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Bully Pulpit

The term "bully pulpit" stems from President Theodore Roosevelt's reference to the White House as a "bully pulpit," meaning a terrific platform from which to persuasively advocate an agenda. Roosevelt often used the word "bully" as an adjective meaning superb/wonderful. The Bully Pulpit features news, reasoned discourse, opinion and some humor.

Thursday, May 18, 2006

RE: Steve's not playing well with others... :-)

Let me get this straight: Roberts gives one decision that you don't like, so now you want to throw him off a cliff.

Well, no, actually I said there were three of which I was aware, but I'll admit I haven't followed every decision. But what difference does that make? How many "oopsies" should I give him? Five? Ten? Considering that every utterance of the SCOTUS seems to be with us for life, I'm not inclined to be very forgiving. In the game of avoiding the mangling of our constitution, we get no do-overs.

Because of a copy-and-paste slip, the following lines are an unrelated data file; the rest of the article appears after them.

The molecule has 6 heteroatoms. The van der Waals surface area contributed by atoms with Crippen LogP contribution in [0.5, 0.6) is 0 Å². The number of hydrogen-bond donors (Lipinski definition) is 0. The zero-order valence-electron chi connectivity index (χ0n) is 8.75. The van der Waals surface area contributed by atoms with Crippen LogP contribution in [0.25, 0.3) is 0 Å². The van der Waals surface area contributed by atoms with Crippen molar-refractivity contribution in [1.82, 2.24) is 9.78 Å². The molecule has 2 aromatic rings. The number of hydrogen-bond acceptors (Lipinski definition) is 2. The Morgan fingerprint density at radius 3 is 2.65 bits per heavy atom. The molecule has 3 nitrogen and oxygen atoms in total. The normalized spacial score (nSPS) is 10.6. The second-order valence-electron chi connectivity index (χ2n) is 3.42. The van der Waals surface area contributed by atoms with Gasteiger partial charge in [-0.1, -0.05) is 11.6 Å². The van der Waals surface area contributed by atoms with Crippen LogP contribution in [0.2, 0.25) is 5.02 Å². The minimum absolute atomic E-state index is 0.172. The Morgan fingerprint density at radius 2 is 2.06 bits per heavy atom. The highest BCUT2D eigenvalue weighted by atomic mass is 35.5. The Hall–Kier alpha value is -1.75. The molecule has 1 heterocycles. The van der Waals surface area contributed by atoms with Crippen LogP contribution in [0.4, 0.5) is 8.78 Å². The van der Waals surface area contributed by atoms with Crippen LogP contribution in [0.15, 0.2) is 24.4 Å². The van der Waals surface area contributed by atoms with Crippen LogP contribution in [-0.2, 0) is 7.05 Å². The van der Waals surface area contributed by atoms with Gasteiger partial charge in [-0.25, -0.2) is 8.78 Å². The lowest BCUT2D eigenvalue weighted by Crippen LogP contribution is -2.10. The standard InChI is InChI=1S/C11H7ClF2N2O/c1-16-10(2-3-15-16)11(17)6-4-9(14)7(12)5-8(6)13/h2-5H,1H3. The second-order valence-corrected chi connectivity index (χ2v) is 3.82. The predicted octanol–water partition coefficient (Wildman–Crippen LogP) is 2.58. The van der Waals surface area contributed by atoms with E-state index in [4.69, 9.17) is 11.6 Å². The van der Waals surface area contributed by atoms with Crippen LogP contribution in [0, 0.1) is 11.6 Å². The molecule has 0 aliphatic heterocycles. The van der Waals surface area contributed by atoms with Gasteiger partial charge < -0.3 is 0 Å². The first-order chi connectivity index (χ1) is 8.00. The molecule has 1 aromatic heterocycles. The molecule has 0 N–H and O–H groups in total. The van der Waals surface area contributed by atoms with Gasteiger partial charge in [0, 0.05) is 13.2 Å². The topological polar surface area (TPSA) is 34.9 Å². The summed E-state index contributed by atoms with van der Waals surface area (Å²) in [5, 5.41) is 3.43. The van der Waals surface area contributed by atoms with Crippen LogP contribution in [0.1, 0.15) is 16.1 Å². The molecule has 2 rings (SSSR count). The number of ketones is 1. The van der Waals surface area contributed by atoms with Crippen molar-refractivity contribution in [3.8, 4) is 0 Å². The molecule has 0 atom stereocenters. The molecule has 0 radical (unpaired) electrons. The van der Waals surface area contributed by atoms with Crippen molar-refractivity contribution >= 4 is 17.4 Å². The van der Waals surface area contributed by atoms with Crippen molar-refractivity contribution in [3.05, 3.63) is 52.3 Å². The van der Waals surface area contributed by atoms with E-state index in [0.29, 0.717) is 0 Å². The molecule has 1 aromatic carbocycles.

Rehnquist was a good conservative justice...

No doubt, that's why I gave Nixon credit for him. His "conservative" positions led him to act as an originalist many times, but not always. Nowhere near as often as Thomas or even Scalia, though.

Unlike you, I'm not going to throw somebody overboard because I disagree with one decision.

Um...it was at least three. I already said that.

Other than this one, what were the other two decisions???

So you were paying attention. What was all that stuff about one decision? I don't remember the case names, but I can look them up for you. In both cases, Roberts ruled like a Republican and not an originalist. They were both politically tinged decisions as well. I see no difference between a justice who makes liberal political decisions on the bench and one who makes so-called conservative political decisions. Both are judicial activism.


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